Protecting Eagles

May 16, 1991

Rachel Carson's "Silent Spring" alerted the nation decades ago to the depredations of DDT on the nation's songbird and eagle populations. But DDT is not the only killer of birds.

Carbofuran, made by the FMC Corp. and sold commercially as Furadan, has replaced DDT as the chief chemical threat to eagles and migratory birds since the 1972 banning of DDT. The poison is intended for pests, but some birds mistake its granules for food. Eagles and larger avian predators don't make that mistake, but meet the same end when they consume prey that has ingested carbofuran. Federal environmental officials estimated in 1987 that up to 2.4 million birds were poisoned each year due to farmers' use of carbofuran. In 1989, the chemical was blamed for more than 40 massive bird kills.

In March of this year, Maryland agriculture officials joined Virginia officials in restricting uses of carbofuran, requiring farmers to bury it underground with plantings instead of spreading it on top of the soil. This newspaper applauded that move, joining a chorus of environmentally concerned citizens in calling for an outright ban from the Environmental Protection Agency.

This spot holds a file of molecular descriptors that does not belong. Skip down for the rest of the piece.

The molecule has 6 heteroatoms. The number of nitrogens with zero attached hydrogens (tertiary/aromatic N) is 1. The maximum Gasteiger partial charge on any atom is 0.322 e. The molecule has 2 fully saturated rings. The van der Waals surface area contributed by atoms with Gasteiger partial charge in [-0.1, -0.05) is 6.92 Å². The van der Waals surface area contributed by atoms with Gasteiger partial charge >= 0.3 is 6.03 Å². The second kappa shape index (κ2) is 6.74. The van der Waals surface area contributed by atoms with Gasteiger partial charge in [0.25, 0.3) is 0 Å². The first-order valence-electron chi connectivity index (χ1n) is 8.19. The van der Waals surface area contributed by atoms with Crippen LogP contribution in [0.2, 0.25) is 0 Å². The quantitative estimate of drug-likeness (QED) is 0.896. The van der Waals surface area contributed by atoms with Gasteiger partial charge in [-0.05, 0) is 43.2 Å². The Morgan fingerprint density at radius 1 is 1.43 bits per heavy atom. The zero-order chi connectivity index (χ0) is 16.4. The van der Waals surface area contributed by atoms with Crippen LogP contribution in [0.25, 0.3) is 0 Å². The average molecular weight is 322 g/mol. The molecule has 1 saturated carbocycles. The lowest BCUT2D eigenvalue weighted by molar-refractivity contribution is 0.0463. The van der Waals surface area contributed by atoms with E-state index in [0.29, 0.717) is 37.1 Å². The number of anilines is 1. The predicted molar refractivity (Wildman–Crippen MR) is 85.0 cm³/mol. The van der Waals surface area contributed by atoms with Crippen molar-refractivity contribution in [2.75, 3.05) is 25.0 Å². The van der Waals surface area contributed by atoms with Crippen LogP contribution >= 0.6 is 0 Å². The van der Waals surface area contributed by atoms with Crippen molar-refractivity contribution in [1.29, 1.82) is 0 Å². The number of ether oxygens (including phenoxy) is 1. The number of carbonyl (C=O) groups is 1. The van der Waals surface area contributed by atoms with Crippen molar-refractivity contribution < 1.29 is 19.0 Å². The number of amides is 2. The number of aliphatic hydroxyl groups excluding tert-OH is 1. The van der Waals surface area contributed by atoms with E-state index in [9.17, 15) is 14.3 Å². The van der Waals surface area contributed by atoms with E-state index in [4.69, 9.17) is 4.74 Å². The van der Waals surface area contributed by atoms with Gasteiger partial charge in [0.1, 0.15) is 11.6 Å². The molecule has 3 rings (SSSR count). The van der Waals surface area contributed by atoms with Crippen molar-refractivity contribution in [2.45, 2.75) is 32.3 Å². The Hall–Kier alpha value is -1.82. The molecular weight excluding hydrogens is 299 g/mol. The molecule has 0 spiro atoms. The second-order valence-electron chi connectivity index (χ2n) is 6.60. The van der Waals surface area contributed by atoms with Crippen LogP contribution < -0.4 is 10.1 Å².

Finally, the EPA has acted against carbofuran, announcing a negotiated settlement with FMC Corp., the sole producer. Starting Sept. 1, FMC will begin a three-year phaseout of carbofuran use in Maryland and nine other coastal states, beginning with a gradual reduction of sales to local distributors. Quantities of the product already on the market will be subject to new restrictions on its resale and use.

It is important to protect food crops from pests, but progressive farmers have learned that pesticides are not the only way. Even where pesticides are the best alternative, some chemicals have been found to be more harmful than others. And the manner, frequency and amounts of pesticide use have all been proven to have major effects on the survival of songbirds, eagles and other species needing protection. The EPA's carbofuran ban, long awaited, is a big step forward, but still other safeguards, including extension of no-till farming and low-pesticide cultivation, are still necessary.

Baltimore Sun Articles
Please note the green-lined linked article text has been applied commercially without any involvement from our newsroom editors, reporters or any other editorial staff.